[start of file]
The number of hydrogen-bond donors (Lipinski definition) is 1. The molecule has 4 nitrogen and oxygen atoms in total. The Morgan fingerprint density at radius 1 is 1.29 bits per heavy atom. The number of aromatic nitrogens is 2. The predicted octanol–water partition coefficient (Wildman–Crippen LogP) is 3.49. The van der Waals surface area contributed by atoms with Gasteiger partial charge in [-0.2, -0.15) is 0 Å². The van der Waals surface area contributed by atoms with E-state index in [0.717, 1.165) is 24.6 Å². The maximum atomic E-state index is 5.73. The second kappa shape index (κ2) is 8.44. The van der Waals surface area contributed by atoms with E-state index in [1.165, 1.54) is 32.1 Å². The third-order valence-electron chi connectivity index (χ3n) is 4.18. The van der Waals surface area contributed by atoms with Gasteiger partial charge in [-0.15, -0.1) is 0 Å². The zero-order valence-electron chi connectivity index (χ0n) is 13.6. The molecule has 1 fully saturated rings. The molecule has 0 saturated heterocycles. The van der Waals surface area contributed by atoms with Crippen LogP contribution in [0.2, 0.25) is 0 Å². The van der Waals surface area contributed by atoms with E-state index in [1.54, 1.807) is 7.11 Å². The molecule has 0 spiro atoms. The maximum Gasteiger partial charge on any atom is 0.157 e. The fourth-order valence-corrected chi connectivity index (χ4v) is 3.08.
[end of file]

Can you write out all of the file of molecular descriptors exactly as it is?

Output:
The number of hydrogen-bond donors (Lipinski definition) is 1. The molecule has 4 nitrogen and oxygen atoms in total. The Morgan fingerprint density at radius 1 is 1.29 bits per heavy atom. The number of aromatic nitrogens is 2. The predicted octanol–water partition coefficient (Wildman–Crippen LogP) is 3.49. The van der Waals surface area contributed by atoms with Gasteiger partial charge in [-0.2, -0.15) is 0 Å². The van der Waals surface area contributed by atoms with E-state index in [0.717, 1.165) is 24.6 Å². The maximum atomic E-state index is 5.73. The second kappa shape index (κ2) is 8.44. The van der Waals surface area contributed by atoms with E-state index in [1.165, 1.54) is 32.1 Å². The third-order valence-electron chi connectivity index (χ3n) is 4.18. The van der Waals surface area contributed by atoms with Gasteiger partial charge in [-0.15, -0.1) is 0 Å². The zero-order valence-electron chi connectivity index (χ0n) is 13.6. The molecule has 1 fully saturated rings. The molecule has 0 saturated heterocycles. The van der Waals surface area contributed by atoms with Crippen LogP contribution in [0.2, 0.25) is 0 Å². The van der Waals surface area contributed by atoms with E-state index in [1.54, 1.807) is 7.11 Å². The molecule has 0 spiro atoms. The maximum Gasteiger partial charge on any atom is 0.157 e. The fourth-order valence-corrected chi connectivity index (χ4v) is 3.08.